A two-year project is under way to encourage primary care doctors to accept Medicaid-eligible patients by paying for many services at the same level as Medicare.
Many poor or disabled patients have limited access to healthcare because so few doctors have been willing to accept the low Medicaid reimbursement rates.
The federal government will cover the difference between Medicare and Medicaid reimbursements for 146 primary-care services from Jan. 1 through the end of 2014. The increased payments will be made to family physicians, pediatricians and internal medicine doctors who specialize in primary care.
The program is winning praise from New Jersey doctors and primary-care advocates, who said it is an important step in increasing access to healthcare for low-income residents.
The two-year program was included in the 2010 Affordable Care Act. The state hasn’t announced when doctors will begin receiving the higher Medicaid rate, which will be paid retroactively for services provided beginning on Jan. 1.
“It will absolutely enhance the access of kids, particularly those who are poorer – to pediatric care,” said Dr. Alan Weller, associate director of general pediatrics at the University of Medicine and Dentistry of New Jersey’s Robert Wood Johnson Medical School.
New Jersey’s 109-percent increase in Medicaid primary care reimbursements will be the fifth-highest in the country under the program, according to a.
This is primarily the result of New Jersey having one of the nation’s lowest Medicaid reimbursement rates. The average increase nationwide will be 73 percent.
“We have given all of these kids cards for insurance but there was nothing really behind that,” said Weller, referring to the relatively low number of doctors who accepted Medicaid payments, which can be lower than the cost to doctors of providing the care.
While the two-year funding is focused on primary care, it also provides enhanced payments to pediatric subspecialists who provide the covered services.
“This is really tremendous and we’re really excited about the benefit this will provide to the kids,” Weller said.
U.S. Secretary of Health and Human Services Kathleen Sebelius said in November that strengthening Medicaid would help improve Americans’ health.
“By improving payments for primary care services, we are helping Medicaid patients get the care they need to stay healthy and treat small health problems before they become big ones,” Sebelius said in a statement announcing the rules implementing the program.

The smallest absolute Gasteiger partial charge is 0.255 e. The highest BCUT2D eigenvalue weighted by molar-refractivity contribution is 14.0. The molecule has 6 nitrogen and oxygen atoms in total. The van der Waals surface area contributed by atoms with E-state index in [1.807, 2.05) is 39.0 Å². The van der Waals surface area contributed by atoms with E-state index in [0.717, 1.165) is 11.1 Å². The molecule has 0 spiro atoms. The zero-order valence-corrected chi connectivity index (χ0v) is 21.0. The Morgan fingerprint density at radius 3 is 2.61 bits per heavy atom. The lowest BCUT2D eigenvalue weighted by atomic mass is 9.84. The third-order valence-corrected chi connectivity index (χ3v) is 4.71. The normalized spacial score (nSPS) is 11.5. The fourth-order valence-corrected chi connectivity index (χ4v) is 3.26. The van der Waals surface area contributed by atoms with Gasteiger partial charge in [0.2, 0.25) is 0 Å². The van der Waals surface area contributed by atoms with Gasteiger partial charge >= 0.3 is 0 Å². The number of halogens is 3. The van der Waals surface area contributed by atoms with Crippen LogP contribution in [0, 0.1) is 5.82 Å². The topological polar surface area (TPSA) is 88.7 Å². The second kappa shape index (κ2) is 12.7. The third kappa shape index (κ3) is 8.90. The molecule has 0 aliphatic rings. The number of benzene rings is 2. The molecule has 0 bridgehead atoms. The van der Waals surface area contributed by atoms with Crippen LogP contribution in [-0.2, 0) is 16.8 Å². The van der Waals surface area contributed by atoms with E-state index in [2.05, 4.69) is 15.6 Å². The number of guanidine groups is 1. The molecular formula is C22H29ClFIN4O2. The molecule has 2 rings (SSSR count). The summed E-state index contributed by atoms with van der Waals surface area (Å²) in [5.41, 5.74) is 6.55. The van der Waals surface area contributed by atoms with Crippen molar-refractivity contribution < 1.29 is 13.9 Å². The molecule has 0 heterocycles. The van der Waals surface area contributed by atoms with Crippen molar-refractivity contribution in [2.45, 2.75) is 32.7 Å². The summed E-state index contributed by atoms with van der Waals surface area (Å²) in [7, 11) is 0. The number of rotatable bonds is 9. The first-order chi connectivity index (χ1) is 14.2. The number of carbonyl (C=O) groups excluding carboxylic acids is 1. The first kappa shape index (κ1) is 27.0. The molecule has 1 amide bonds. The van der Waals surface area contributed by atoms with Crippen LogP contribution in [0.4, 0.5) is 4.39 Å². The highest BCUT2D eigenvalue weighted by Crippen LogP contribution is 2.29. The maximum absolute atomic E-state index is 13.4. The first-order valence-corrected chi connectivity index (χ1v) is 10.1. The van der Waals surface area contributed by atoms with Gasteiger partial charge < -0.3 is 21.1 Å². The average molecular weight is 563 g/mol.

These rules give New Jersey a range of options in how it can apply the increased Medicaid funding. They do require the state to translate the increased funding to compensate doctors providing services through managed care organization Medicaid contracts so that they are equivalent to the fee-for-service payment model of Medicare.
The increased funding comes at a time when many states are expanding eligibility for Medicaid.
, which could affect 291,000 low-income adults, according to Urban Institute estimates. Christie has said that the state has little room to expand Medicaid after previous governors expanded the program. He’s also joined other Republican governors in asking federal officials for more details about the expansion.
Neither the New Jersey chapter of the American Academy of Pediatrics nor the new Jersey Academy of Family Physicians have surveyed their members on how many plan to add services to Medicaid-eligible patients.
While primary care doctors’ groups are welcoming the increased funding, their enthusiasm comes with a caveat – that the funding needs to be continued beyond 2014.
Weller said the state pediatricians group is concerned that some doctors will be wary of adding Medicaid-eligible children due to the expiration date.
“We need these kids to grow up healthy and, in order to do this, they have to have access to care,” Weller said.
Raymond Saputelli, executive vice president and CEO of the New Jersey Academy of Family Physicians, also said that the increased funding will increase access to primary care, but he fears what will happen in two years.
“Family physicians in primary care in New Jersey are already so challenged to maintain their sustainability that any uncertainty in payment rates makes it difficult for physicians to make any sort of long-term plans, investment in their practice,” or to consider new models for delivering healthcare, Saputelli said.
New Jersey Citizen Action, a nonprofit that advocates for low-income residents, has supported strengthening Medicaid funding.
“We know that finding doctors is a problem,” said Dena Mottola Jaborska, organizing director for Citizen Action. “They are just overwhelmed.”
Mottola said she experienced this firsthand when she sought a primary care doctor in Trenton and found that all of the doctors who accept Medicaid patients required long waiting periods to schedule appointments.
“There’s not enough of them, so the ones that take it are overwhelmed,” Mottola Jaborska said, adding that additional funding “would make it easier for Medicaid patients to have access to doctors.”
She added that the funding would become more important if the state expands Medicaid eligibility. Her organization has been a vocal advocate for the expansion.
“If we’re looking now at adding more Medicaid-covered patients to the patient load, we would want to see more doctors coming in and serving Medicaid patients,” she said.